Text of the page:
I did. See [28]. #1 is almost 50% more valuable than #2. More than twice as valuable as #5, and three times as valuable as #10.

I think you're right, but as of right now, dumping all veterans for lottery tickets does have two benefits. Get the lottery tickets and get a high draft position. We can at least put those two things at odds.

You want to trade 4 mediocre veterans for 8 players that each have a 1 in 10 chance of being an all star? Fine, but you get the 18th overall pick in the draft. You think that getting a top 5 pick is really important? Fine, sign some useful players and hold onto them.


Concur.
   40. Zonk is One Individual Posted: December 04, 2018 at 01:19 PM (#5793807)
I think you're right, but as of right now, dumping all veterans for lottery tickets does have two benefits. Get the lottery tickets and get a high draft position. We can at least put those two things at odds.

You want to trade 4 mediocre veterans for 8 players that each have a 1 in 10 chance of being an all star? Fine, but you get the 18th overall pick in the draft. You think that getting a top 5 pick is really important? Fine, sign some useful players and hold onto them.


I'm not at all big on the whole "poor small markets" or "competitive balance is a problem" -- but I think such a setup WOULD create exactly such a problem. There are about half a dozen or so teams who could certainly buy their way to 75-80 wins every year, probably with ease.
   41. JRVJ Posted: December 04, 2018 at 01:19 PM (#5793809)
34,

How quickly can you fix a farm system?

YMMV, but I don't think you can achieve that in less than 4 years time when you have so little to work with to begin with (and it's not like the Mariners are going to be picking 1:1 or 1:2 in the 2019 draft), so let's say that the Mariners would have a decent farm system in 2023.

The question then is whether they should have kept running out a mid-tier, highish budget team with a low chance of actually getting to the playoffs. In fact, MOST OF THE TIME I prefer teams to retool on the fly, but I really don't see it with the Mariners (phrased differently, they already got a bunch of good rolls this year, and they only got to 89 wins).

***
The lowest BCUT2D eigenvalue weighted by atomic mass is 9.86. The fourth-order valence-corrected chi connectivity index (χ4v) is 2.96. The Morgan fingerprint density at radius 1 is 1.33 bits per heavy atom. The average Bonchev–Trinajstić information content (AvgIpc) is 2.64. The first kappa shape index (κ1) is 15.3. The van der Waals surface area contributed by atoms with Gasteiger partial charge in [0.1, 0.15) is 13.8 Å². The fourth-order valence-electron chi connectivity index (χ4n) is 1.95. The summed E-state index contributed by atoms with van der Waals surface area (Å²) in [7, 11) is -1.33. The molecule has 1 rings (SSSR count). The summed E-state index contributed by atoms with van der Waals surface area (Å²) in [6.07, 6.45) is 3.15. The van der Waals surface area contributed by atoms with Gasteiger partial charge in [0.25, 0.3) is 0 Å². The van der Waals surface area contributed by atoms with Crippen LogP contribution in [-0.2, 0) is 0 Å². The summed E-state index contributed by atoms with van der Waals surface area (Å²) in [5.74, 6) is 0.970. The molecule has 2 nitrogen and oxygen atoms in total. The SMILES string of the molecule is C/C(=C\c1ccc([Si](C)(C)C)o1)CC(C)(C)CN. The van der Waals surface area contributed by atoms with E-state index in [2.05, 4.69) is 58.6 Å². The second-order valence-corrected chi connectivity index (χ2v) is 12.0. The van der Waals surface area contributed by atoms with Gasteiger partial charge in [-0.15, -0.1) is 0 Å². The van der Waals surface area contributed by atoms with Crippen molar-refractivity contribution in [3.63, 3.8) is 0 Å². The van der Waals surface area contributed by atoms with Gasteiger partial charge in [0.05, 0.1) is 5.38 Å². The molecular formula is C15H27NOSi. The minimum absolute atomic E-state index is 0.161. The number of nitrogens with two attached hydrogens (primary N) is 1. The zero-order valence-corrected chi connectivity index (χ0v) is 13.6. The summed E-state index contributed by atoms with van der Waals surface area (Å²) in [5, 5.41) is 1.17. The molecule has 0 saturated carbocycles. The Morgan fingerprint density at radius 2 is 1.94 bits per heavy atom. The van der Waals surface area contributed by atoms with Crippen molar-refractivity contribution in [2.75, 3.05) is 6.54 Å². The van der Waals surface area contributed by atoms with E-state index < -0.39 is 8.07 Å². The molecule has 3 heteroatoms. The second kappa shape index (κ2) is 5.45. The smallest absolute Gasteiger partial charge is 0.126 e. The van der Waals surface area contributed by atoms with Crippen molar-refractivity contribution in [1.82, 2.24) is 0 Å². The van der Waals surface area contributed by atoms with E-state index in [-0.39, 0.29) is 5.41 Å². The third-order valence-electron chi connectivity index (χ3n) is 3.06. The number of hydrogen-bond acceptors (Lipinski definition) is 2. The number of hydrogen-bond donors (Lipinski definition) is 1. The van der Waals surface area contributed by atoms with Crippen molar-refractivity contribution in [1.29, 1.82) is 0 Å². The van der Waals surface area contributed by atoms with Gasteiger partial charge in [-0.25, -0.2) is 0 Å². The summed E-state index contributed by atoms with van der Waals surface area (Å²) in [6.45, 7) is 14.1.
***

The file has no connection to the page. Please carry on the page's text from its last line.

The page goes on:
42. snapper (history's 42nd greatest monster) Posted: December 04, 2018 at 01:23 PM (#5793811)
I'm not at all big on the whole "poor small markets" or "competitive balance is a problem" -- but I think such a setup WOULD create exactly such a problem. There are about half a dozen or so teams who could certainly buy their way to 75-80 wins every year, probably with ease.

Give the small markets extra resources (draft budget, lottery balls, whatever) that are based on them being small market, not on them being bad.

Huge market teams have benefit from tanking seasons to get top picks too.
   43. bbmck Posted: December 04, 2018 at 01:23 PM (#5793812)
2011 Red Sox Draft, signing bonus in millions

1-19: Matt Barnes 4yr, 1.5
1-26: Blake Swihart HS, 2.5
1-36: Henry Owens HS, 1.5
1-40: Jackie Bradley Jr 4yr, 1.1
2-81: Williams Jerez HS, 0.44
3-111: Jordan Weems HS, 0.05
4-142: Noe Ramirez 4yr, 0.63
5-172: Mookie Betts HS, 0.7
6-202: Miguel Pena JC, 0.09
7-232: Cody Kukuk HS, 0.8
8-262: Senquez Golson HS, did not sign
9-292: Travis Shaw 4yr, 0.11
10-322: Cody Koback 4yr, 0.09

12 lottery tickets for $9.5mil and three of them hit. The reward for the Red Sox spending money on Victor Martinez and Adrian Beltre is four 1st round picks, spending money on Carl Crawford costs them one 1st round pick. The same draft the Mariners spend $6.35mil on the signing bonus for 1-2 Danny Hultzen the reward for having the 2nd worst record in 2010 and they pick 5-153 Tyler Marlette and give him a $650k signing bonus and like every other team picked a player who doesn't currently have 3+ career WAR in the 5th round of the 2011 draft.

If you want the draft to equalize things you need to give the worst teams a bunch of lottery tickets, beyond better scouting/luck by spending money the Red Sox have a better set of draft picks, a high draft pick is somewhere around a coin flip to get an impact player most years. Looking backwards you can claim that some years a high pick is really valuable and BJ Surhoff, Will Clark, Bobby Witt, Barry Larkin and Barry Bonds aren't can't miss prospects and the White Sox were crazy to draft Kurt Brown 5th but especially with High School players the benefit of the draft would revolve around something like.